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Sign language fluent gorilla Koko dies at 46

Koko was also said to have understood some 2,000 words of spoken English.

Koko

Koko, a western lowland gorilla said to have mastered American Sign Language, has died aged 46, the California institute which studied her said on Thursday.

"The Gorilla Foundation is sad to announce the passing of our beloved Koko," the research centre said in a statement, adding she passed away in her sleep.

Koko was among a handful of primates who could communicate using sign language; others included Washoe, a female chimpanzee in Washington state, and Chantek, a male orangutan in Atlanta.

Her keepers said she understood some spoken English, too.

While some scientists questioned the sign language claim, the "talking" lowland gorilla nevertheless became an ambassador for her species, which is threatened by logging and poaching in their native habitats in central Africa.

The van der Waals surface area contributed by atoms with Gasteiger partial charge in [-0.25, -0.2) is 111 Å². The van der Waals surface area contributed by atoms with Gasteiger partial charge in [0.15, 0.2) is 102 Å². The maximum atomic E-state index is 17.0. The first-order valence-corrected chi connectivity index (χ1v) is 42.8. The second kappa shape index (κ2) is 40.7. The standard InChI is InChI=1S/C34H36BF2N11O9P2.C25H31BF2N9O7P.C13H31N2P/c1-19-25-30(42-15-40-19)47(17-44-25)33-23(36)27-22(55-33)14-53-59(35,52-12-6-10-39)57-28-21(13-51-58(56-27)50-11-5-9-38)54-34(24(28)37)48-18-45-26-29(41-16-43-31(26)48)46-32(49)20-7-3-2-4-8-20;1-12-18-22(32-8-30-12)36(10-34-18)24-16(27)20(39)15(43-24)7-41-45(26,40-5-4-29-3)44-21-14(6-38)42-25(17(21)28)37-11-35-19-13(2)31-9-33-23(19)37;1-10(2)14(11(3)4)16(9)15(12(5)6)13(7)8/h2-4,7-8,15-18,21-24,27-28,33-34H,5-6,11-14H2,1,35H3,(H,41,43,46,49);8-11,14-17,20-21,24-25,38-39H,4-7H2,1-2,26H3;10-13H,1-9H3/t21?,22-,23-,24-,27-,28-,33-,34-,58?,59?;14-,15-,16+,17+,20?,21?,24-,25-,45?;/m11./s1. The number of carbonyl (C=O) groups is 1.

Koko's capacity for language and empathy opened the minds and hearts of millions of people, the foundation said. 

"[She] touched the lives of millions as an ambassador for all gorillas and an icon for interspecies communication and empathy."

"She was beloved and will be deeply missed," it said.

'Fascinated by Koko' 

Koko was born Hanabi-ko (Japanese for "Fireworks Child") on July 4, 1971 at the San Francisco Zoo.

Dr. Francine "Penny" Patterson began working with Koko the following year and taught her sign language, the foundation said.

The gorilla was featured in many documentaries and appeared on the cover of National Geographic magazine twice, once - in October 1978 - in a photograph Koko had taken of herself in a mirror.

She was very maternal towards kittens, and had several throughout her lifetime. Her "tenderness" showed people how loving a gorilla can be, the foundation said.

She painted objects in her environment but also expressions of her thoughts and emotions. She used signed language to name her paintings, and she was said to have understood some 2,000 words of spoken English.

In 1998, Koko took to the Internet in what was billed as the first "interspecies" chat, relaying comments such as "I like drinks" via a human interpreter to tens of thousands of online participants.

The foundation says it will honour Koko's legacy with a sign language application featuring Koko for the benefit of gorillas and children, as well as other projects. 


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